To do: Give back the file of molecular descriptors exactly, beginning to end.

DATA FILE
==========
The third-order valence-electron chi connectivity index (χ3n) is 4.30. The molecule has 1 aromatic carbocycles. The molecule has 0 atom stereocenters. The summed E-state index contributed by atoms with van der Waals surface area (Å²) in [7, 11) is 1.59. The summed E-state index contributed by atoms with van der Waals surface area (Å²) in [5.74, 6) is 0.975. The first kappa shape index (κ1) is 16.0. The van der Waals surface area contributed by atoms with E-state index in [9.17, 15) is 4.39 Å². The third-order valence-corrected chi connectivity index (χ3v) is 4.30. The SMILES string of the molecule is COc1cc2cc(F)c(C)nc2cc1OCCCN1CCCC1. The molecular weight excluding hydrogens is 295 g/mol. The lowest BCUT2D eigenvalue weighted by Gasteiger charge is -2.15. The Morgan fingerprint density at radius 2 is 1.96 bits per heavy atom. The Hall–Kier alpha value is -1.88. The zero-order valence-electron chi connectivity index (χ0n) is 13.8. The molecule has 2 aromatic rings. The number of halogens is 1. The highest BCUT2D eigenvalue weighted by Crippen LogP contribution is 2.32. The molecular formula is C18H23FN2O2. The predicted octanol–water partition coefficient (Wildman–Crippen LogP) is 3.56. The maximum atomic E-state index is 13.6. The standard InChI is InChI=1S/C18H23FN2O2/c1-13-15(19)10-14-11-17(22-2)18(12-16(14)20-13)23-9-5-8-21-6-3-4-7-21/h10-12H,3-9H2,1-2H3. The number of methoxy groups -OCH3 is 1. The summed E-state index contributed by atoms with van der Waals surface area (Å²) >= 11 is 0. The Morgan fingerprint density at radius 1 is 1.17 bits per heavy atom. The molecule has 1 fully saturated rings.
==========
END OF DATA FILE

The third-order valence-electron chi connectivity index (χ3n) is 4.30. The molecule has 1 aromatic carbocycles. The molecule has 0 atom stereocenters. The summed E-state index contributed by atoms with van der Waals surface area (Å²) in [7, 11) is 1.59. The summed E-state index contributed by atoms with van der Waals surface area (Å²) in [5.74, 6) is 0.975. The first kappa shape index (κ1) is 16.0. The van der Waals surface area contributed by atoms with E-state index in [9.17, 15) is 4.39 Å². The third-order valence-corrected chi connectivity index (χ3v) is 4.30. The SMILES string of the molecule is COc1cc2cc(F)c(C)nc2cc1OCCCN1CCCC1. The molecular weight excluding hydrogens is 295 g/mol. The lowest BCUT2D eigenvalue weighted by Gasteiger charge is -2.15. The Morgan fingerprint density at radius 2 is 1.96 bits per heavy atom. The Hall–Kier alpha value is -1.88. The zero-order valence-electron chi connectivity index (χ0n) is 13.8. The molecule has 2 aromatic rings. The number of halogens is 1. The highest BCUT2D eigenvalue weighted by Crippen LogP contribution is 2.32. The molecular formula is C18H23FN2O2. The predicted octanol–water partition coefficient (Wildman–Crippen LogP) is 3.56. The maximum atomic E-state index is 13.6. The standard InChI is InChI=1S/C18H23FN2O2/c1-13-15(19)10-14-11-17(22-2)18(12-16(14)20-13)23-9-5-8-21-6-3-4-7-21/h10-12H,3-9H2,1-2H3. The number of methoxy groups -OCH3 is 1. The summed E-state index contributed by atoms with van der Waals surface area (Å²) >= 11 is 0. The Morgan fingerprint density at radius 1 is 1.17 bits per heavy atom. The molecule has 1 fully saturated rings.